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Future Tech: 

Future car tech: Smarter, safer and self-driving

Predicting the future of transport is never easy, as these 1940s ads from the Bohn Aluminum & Brass company will attest. Back then, predictions included three-story airplanes, stretch firetrucks and sky motorways that criss cross above our heads – but all we got was this lousy flying car. Okay, that’s actually quite impressive, but car tech of the near future is unlikely to require a pilot’s license.

As the global automotive industry continues to move towards economical hybrid vehicles, in-car tech could prove an important battleground for companies looking to differentiate themselves. So, what does the future look like on four wheels?

Future car tech: 5 things to expect

1. Autonomous vehicles

Let’s start with a big one – self-driving cars are coming, and sooner than you think. Google has said it wants to see autonomous vehicles on the road by 2020, which will mean improving its prototype so that it’s both 100% road-safe and affordable, as well as making sure that all of the necessary infrastructure is in place. It’s claimed that, if widely adopted, self-driving technology could greatly reduce the number of traffic accidents by eliminating driver error. In fact, drivers are taken out of the picture completely, replacing the car’s controls with a simple on/off button. Thankfully for Google’s engineers, some pedals have been included in the testing models while they work out the kinks.

As well as Google, seemingly every major car company including Mercedes, Nissan, Volvo and Jaguar are working on their own self-driving vehicles. That’s not to mention a smart concept from BMW, which is designing a smartwatch app that will park your car, squeezing your ride into the tightest of spots as you look on smugly from the outside.

2. Biometric security

car-tech-future-biometric-scan

The key to car security in the future is in our own hands. No, literally, it’s in our hands, as we could soon be using fingerprint scans to access our vehicles. Following the success of biometric scans in Apple and Android smartphones, motor companies are looking to take biometrics seriously. Ford, for instance, recently acquired a patent for a keyless concept that accepts not just our thumbs and fingers, but also retina scanning and voice activation. Watch this space.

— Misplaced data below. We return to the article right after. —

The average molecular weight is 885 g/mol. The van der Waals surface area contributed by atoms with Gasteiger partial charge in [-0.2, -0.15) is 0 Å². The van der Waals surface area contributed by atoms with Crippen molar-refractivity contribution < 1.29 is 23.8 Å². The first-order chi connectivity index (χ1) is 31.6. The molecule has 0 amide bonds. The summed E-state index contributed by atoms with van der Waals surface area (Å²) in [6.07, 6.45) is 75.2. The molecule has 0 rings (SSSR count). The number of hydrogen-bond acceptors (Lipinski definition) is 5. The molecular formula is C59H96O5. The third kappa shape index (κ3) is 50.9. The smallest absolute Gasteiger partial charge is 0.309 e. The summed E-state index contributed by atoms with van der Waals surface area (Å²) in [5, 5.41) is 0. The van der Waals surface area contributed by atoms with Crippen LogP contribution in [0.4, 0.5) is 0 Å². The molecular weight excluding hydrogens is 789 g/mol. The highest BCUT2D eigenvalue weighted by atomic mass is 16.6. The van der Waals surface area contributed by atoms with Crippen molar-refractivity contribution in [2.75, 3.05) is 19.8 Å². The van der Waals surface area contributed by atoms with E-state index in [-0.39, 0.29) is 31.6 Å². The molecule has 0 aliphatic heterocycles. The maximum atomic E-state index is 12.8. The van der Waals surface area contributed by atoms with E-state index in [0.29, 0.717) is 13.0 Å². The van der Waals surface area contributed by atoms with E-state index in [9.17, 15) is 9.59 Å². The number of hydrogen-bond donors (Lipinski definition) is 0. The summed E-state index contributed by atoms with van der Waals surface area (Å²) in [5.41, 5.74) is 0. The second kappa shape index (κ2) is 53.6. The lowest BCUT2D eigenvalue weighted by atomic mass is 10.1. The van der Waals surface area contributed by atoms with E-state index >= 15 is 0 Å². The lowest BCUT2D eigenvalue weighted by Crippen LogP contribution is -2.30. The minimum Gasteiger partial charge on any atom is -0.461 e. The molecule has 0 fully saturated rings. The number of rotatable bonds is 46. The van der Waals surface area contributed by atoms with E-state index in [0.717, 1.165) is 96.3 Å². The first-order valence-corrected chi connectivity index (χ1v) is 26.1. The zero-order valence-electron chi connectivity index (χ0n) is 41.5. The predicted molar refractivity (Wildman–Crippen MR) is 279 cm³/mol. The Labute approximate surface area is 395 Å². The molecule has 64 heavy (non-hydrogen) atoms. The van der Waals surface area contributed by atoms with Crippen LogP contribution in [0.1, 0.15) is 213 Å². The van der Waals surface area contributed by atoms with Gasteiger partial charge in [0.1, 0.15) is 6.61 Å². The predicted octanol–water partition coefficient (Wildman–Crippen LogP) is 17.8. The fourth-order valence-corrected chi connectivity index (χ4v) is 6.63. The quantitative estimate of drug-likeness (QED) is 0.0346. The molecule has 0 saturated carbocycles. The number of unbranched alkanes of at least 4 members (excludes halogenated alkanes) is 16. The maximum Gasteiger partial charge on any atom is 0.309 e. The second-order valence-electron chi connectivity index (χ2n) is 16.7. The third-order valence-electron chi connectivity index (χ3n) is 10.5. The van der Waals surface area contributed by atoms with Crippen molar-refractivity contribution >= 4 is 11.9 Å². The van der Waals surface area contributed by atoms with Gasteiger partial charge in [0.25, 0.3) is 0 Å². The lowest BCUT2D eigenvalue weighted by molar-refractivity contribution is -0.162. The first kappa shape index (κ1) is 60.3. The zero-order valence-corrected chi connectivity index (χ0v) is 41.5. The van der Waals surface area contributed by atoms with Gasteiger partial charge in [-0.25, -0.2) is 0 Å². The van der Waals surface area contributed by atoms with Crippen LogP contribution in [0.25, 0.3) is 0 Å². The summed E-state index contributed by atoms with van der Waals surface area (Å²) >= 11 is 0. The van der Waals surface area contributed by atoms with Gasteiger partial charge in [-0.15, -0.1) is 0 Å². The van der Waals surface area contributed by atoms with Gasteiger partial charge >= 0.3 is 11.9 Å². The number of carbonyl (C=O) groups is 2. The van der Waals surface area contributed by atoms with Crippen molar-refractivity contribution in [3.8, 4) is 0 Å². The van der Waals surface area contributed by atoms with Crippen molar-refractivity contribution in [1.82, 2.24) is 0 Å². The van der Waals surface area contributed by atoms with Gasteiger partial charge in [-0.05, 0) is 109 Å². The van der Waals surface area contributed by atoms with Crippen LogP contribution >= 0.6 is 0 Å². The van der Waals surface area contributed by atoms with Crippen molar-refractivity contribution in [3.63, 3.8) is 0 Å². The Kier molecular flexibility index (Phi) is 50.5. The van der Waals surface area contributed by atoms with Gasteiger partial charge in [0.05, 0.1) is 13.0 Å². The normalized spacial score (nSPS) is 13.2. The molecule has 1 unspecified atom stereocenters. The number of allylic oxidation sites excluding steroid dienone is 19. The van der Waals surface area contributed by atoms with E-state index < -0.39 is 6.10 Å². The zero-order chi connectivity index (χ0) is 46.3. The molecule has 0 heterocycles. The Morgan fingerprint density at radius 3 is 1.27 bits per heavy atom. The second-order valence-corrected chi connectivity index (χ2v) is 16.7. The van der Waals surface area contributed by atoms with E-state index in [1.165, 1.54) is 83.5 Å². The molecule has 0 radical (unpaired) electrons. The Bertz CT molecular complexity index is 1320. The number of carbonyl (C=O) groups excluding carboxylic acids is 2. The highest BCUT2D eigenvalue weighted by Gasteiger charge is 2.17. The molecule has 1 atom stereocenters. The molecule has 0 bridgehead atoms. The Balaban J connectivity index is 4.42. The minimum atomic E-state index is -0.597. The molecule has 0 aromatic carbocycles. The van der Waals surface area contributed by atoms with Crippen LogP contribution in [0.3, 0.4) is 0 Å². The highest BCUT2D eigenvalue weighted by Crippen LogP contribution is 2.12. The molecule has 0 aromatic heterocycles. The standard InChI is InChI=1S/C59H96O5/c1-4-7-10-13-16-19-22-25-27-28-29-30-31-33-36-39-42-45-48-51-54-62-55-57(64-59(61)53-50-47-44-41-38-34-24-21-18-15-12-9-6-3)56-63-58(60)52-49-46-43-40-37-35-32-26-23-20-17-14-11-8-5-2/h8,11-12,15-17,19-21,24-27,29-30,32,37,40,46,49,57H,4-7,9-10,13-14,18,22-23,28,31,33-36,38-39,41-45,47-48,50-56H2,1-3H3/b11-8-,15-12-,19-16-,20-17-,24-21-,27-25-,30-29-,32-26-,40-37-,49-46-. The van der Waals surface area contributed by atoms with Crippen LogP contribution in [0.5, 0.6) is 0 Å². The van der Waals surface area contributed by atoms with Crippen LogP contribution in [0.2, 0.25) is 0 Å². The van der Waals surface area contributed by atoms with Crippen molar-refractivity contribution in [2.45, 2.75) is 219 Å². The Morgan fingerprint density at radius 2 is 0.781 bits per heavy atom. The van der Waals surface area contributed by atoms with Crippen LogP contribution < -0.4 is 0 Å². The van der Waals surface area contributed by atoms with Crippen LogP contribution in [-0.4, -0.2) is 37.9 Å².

3. Active windows

It’s not just under the hood where car tech could change dramatically, but also windows and displays. A HUD (head-up display) device was unveiled from Navdy late last year, projecting apps and nav onto your windscreen so you can check your WhatsApp messages without taking your eyes off of the road. Controlled by gestures, Navdy claims that it’s product “feels like driving in the future,” and except for the part where we have to do the driving ourselves, they could be right.

Meanwhile, Mini’s vision for the future sees us strapping on driving goggles to access all manner of additional information while we’re on the road. To be completely honest, the ‘wearing goggles’ part of this plan feels a lot less futuristic than Navdy’s approacvh, but early reviews have indicated that its augmented reality device works great. Whether you’re as sold on the product’s aesthetic is more a question of taste.

4. Energy-storing body panels

car-tech-volvo-energy-storign-body-panels

According to Exxon Mobil, around half of all vehicles will be hybrids by the year 2040. Hybrid cars of the future could be up to 15 percent lighter, though, should they take advantage of new energy-storing body panels designed by Volvo in collaboration with Imperial College of London. The carbon fiber panels are lighter and less bulky than the batteries found in today’s electric cars, incorporating nano batteries and super capacitors using an advanced resin.

5. Car-to-car communication

car-tech-future-vehicle-communication

Traffic accidents take only seconds to happen, but our current warning system – a sharp honk of the car horn – isn’t exactly the most sophisticated bit of preventive technology. Thankfully, it won’t be long before this is brought right up-to-date, with a high-tech form of car-to-car communication thought to be 1-2 years away from being fit for service.

Sometimes referred to as vehicle-to-vehicle communication, the system consists of onboard computers which broadcast your position, speed, steering wheel position, brake status and more, giving the vehicles around you ample warning if you’re about to put them in danger.  Similarly, if a truck is about to abruptly swerve in front of you while you adjust the radio setting, the two vehicles can communicate in an instant to alert you both to the danger. Now that’s smart.

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